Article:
What would you look for in an OTTB? I’m considering one for low-level eventing and would like to know your thoughts on what’s desirable. — Angel, via Facebook
For the first half of my career, I became somewhat of an expert at trying to pick a Thoroughbred that had changed careers and had potential for eventing. After much trial and error, I came up with some criteria that would put the laws of probability on your side.
A big thing is evaluating the character of the horse. Obviously, it’s easier to train a quiet, clear-thinking, relaxed horse. A lot of Thoroughbreds who have just finished racing are pretty fiery and hot. Some will settle down once they’re away from the track, but some stay fresh and frantic forever. If there’s a way to get a feel for whether it’s a calmer horse, it makes life so much easier.
Next, I look for the type. Sadly, in American racing there is a lot of 2-year-old sprinting, for which breeders tend to produce a somewhat smaller, shorter, more downhill horse. These types of horses are hard to convert to eventing. If you can, find yourself a big, uphill, strong-boned-type Thoroughbred with a better trot and more of a championship look once they change to their new career.
Third, conformation is important. Obviously, we want a horse to last another 12 to 15 years; if we can evaluate the horse’s legs and feet, correct-shaped feet with good angles leads to a sounder horse later. A horse that has fairly straight action with its legs will also stay sounder longer.
Fourth is trying to evaluate the horse’s natural talent. You want swing in the trot, a balanced canter and a good walk. It’s hard in the early days to evaluate the jump, so all I’m looking for is the horse’s natural jump. You want the horse’s natural instinct to be to ping upwards. Over time, you can improve the technique through training, but usually a horse’s natural scope and power is his total scope and power — that’s a hard thing to build into the horse as time goes on.
There are always exceptions to the rules. Some horses’ jump will change over time; some will stay hot, some will quiet down; or a horse with crooked legs might stay sound forever. It’s hard to find a perfect horse and I would recommend that you forgive one or two dings if you really like the animal.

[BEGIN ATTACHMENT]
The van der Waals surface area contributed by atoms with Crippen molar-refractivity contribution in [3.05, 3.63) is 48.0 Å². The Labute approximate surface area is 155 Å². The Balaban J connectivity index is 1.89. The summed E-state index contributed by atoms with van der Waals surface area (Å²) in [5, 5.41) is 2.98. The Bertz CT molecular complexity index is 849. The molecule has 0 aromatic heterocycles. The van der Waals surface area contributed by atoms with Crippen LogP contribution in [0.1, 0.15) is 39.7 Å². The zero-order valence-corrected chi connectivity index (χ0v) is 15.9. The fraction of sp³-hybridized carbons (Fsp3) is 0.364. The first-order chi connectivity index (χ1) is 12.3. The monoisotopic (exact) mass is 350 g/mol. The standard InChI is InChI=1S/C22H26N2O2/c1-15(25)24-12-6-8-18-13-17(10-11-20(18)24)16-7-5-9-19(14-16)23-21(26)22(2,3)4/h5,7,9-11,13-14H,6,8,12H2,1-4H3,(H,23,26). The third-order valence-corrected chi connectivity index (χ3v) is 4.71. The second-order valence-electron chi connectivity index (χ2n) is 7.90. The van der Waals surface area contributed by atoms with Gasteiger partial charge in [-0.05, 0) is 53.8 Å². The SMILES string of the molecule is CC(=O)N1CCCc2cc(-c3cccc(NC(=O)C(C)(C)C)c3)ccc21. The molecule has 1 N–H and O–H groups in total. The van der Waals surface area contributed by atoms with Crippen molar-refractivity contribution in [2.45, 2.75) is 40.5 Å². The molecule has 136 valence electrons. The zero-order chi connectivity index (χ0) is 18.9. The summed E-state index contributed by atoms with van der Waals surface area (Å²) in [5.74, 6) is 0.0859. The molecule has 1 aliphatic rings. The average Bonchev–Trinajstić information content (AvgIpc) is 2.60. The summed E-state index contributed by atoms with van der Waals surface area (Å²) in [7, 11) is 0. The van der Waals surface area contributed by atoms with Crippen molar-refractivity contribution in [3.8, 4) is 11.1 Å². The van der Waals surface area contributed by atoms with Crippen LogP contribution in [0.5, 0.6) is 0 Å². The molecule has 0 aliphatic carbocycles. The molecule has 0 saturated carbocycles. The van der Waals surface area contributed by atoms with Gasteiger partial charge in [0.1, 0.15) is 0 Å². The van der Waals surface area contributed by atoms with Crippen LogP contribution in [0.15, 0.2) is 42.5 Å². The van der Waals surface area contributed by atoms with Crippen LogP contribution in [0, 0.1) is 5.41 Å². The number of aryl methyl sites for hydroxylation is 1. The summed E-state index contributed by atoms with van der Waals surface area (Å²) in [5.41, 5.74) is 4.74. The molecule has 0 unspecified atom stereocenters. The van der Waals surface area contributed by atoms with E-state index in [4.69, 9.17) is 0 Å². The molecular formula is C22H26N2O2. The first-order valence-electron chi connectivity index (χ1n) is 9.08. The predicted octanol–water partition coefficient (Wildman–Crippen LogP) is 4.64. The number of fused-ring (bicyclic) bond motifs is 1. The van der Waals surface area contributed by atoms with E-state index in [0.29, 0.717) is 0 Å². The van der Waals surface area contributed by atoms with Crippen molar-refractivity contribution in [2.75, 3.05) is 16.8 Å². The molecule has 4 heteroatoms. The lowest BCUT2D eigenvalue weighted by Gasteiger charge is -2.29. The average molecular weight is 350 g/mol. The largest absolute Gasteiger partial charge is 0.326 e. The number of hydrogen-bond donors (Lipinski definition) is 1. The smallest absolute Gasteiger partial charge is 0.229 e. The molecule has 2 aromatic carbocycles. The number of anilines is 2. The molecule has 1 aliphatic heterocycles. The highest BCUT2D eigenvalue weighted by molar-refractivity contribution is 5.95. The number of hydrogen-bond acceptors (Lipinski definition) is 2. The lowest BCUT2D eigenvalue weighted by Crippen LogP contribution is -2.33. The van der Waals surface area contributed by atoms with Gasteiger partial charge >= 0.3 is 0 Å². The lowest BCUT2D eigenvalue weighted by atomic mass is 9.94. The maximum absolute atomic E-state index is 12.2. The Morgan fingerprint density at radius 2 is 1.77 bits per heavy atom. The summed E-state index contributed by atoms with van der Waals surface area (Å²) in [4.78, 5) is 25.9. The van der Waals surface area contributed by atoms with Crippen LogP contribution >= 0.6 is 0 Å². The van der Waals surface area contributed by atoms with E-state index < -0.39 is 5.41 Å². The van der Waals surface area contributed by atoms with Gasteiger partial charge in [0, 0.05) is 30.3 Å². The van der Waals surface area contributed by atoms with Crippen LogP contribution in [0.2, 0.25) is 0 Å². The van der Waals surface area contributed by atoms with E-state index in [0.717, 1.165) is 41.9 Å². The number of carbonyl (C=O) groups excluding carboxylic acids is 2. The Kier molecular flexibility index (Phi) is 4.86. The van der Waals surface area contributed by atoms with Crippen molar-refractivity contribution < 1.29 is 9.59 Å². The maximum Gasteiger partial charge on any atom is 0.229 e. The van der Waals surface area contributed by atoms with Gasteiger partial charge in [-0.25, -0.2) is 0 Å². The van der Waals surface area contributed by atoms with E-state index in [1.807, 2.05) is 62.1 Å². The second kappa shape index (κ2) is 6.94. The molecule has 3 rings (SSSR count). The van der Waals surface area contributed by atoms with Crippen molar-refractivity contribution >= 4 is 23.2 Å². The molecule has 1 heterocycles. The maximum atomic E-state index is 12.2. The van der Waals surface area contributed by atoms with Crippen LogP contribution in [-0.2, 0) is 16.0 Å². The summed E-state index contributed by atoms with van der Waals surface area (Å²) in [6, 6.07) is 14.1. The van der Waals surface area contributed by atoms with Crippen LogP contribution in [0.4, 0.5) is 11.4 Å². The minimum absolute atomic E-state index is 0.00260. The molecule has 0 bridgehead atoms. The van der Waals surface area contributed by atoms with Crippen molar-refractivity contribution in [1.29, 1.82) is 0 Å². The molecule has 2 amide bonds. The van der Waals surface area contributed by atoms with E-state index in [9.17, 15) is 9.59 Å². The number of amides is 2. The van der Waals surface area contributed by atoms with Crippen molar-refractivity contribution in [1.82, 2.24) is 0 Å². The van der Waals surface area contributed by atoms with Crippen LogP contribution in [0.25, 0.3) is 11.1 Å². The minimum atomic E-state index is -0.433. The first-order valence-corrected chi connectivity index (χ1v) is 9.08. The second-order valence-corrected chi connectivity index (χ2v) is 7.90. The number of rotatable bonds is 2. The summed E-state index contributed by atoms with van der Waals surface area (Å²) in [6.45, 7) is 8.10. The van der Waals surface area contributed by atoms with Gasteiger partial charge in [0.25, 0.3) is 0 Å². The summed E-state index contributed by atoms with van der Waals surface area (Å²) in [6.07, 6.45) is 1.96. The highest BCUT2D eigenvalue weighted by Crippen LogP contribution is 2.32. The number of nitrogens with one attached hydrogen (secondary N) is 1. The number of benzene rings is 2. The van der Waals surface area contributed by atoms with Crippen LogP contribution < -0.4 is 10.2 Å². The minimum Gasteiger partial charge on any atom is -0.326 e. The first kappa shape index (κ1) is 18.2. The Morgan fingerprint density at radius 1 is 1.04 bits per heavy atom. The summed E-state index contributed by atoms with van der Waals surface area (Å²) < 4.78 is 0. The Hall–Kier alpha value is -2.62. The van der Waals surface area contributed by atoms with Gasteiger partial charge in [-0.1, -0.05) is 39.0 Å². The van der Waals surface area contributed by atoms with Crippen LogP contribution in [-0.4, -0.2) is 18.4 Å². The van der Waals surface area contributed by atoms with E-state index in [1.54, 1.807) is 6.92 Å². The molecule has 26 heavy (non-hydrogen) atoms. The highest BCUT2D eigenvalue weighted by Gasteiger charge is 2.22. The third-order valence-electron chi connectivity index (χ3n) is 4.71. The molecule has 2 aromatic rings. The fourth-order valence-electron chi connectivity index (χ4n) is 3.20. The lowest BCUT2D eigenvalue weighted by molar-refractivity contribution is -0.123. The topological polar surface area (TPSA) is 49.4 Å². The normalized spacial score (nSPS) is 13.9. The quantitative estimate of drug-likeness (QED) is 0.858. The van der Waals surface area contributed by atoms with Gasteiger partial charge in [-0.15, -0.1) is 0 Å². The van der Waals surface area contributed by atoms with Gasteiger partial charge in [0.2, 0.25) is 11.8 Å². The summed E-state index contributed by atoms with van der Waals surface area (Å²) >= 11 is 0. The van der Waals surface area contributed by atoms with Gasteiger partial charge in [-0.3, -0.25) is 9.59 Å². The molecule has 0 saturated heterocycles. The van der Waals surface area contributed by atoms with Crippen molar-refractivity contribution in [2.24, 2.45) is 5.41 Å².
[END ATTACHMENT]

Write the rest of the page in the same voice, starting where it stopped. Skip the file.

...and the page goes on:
My horse tosses his head and breaks from trot to canter, fighting the bit, on the approach to a jump, when heading toward home. He gets very strong and rushes. He’s not attached to a buddy or sour about leaving his pasture, he generally loves to work. Any advice? — Caitlin, via Facebook
First things first, you have to really work hard at getting your horse in a correct frame. This can take thousands of hours, months of training on the flat getting the horse accepting the bridle, moving off your leg and working soft through his back. Start with a rail on the ground and maintain this softness and even connection before, during and after the pole on the ground. As time goes on, change that pole to a little jump, still insisting on correctness before, over and after the jump. It’s very simple; some people will go to gadgets and fancy bits, bridles and draw reins, but there is no replacement for fundamental training. Your horse is not a robot where you pull this lever and push that button; it takes hours and hours to develop the correct basics, and eventually you’ll get there.
Do you have any tips for keeping a green or anxious horse calm in a new environment, like at a show? — Adrianne, via Facebook
The first thing I’d advise is repetition. Some horses get more nervous than others, but the more you can expose your animal to different environments and new experiences, the better. Everyone is excited by a new experience and the more you do it the less exciting it becomes. The first step is to get them going really well at home, then off your property, to another farm down the road, to schooling shows and so on. The more we do this and school them, eventually they’ll take a breath and go in the same manner that they go at home. Obviously there are different techniques like pre-riding, lunging, calming supplements and so on, but the most basic thing is repetition until it becomes no big deal to go somewhere new.
Boyd advises taking green or anxious horses to new environments and expose them to new experiences before they are ready to compete.
Photo by Ruby Tevis